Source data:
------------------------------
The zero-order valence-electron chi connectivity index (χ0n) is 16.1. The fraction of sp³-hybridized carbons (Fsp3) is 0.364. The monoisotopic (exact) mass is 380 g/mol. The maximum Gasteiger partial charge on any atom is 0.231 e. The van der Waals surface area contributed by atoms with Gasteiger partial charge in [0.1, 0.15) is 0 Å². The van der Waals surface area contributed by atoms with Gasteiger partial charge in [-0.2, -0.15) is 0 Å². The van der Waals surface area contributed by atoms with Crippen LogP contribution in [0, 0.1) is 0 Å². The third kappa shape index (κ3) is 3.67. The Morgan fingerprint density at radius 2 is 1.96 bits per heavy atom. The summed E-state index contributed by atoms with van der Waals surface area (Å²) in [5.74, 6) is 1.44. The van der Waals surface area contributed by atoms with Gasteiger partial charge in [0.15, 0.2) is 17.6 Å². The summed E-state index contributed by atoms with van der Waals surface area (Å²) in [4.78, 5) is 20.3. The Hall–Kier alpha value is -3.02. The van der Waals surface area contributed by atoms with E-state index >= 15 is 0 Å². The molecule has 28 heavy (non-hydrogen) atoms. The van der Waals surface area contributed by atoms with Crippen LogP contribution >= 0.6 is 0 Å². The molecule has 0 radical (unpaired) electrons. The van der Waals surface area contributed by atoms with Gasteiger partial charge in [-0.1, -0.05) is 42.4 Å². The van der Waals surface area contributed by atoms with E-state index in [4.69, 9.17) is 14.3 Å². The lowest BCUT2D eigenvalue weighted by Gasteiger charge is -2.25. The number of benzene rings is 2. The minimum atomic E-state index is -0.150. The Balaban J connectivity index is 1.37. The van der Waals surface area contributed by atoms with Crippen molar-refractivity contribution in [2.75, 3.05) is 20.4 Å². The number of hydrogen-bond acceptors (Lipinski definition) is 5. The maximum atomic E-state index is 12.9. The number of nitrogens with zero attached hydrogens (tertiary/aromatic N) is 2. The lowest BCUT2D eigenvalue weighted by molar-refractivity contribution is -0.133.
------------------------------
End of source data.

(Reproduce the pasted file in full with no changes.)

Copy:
The zero-order valence-electron chi connectivity index (χ0n) is 16.1. The fraction of sp³-hybridized carbons (Fsp3) is 0.364. The monoisotopic (exact) mass is 380 g/mol. The maximum Gasteiger partial charge on any atom is 0.231 e. The van der Waals surface area contributed by atoms with Gasteiger partial charge in [0.1, 0.15) is 0 Å². The van der Waals surface area contributed by atoms with Gasteiger partial charge in [-0.2, -0.15) is 0 Å². The van der Waals surface area contributed by atoms with Crippen LogP contribution in [0, 0.1) is 0 Å². The third kappa shape index (κ3) is 3.67. The Morgan fingerprint density at radius 2 is 1.96 bits per heavy atom. The summed E-state index contributed by atoms with van der Waals surface area (Å²) in [5.74, 6) is 1.44. The van der Waals surface area contributed by atoms with Gasteiger partial charge in [0.15, 0.2) is 17.6 Å². The summed E-state index contributed by atoms with van der Waals surface area (Å²) in [4.78, 5) is 20.3. The Hall–Kier alpha value is -3.02. The van der Waals surface area contributed by atoms with E-state index >= 15 is 0 Å². The molecule has 28 heavy (non-hydrogen) atoms. The van der Waals surface area contributed by atoms with Crippen LogP contribution >= 0.6 is 0 Å². The molecule has 0 radical (unpaired) electrons. The van der Waals surface area contributed by atoms with Gasteiger partial charge in [-0.1, -0.05) is 42.4 Å². The van der Waals surface area contributed by atoms with E-state index in [4.69, 9.17) is 14.3 Å². The lowest BCUT2D eigenvalue weighted by Gasteiger charge is -2.25. The number of benzene rings is 2. The minimum atomic E-state index is -0.150. The Balaban J connectivity index is 1.37. The van der Waals surface area contributed by atoms with Crippen molar-refractivity contribution in [2.75, 3.05) is 20.4 Å². The number of hydrogen-bond acceptors (Lipinski definition) is 5. The maximum atomic E-state index is 12.9. The number of nitrogens with zero attached hydrogens (tertiary/aromatic N) is 2. The lowest BCUT2D eigenvalue weighted by molar-refractivity contribution is -0.133.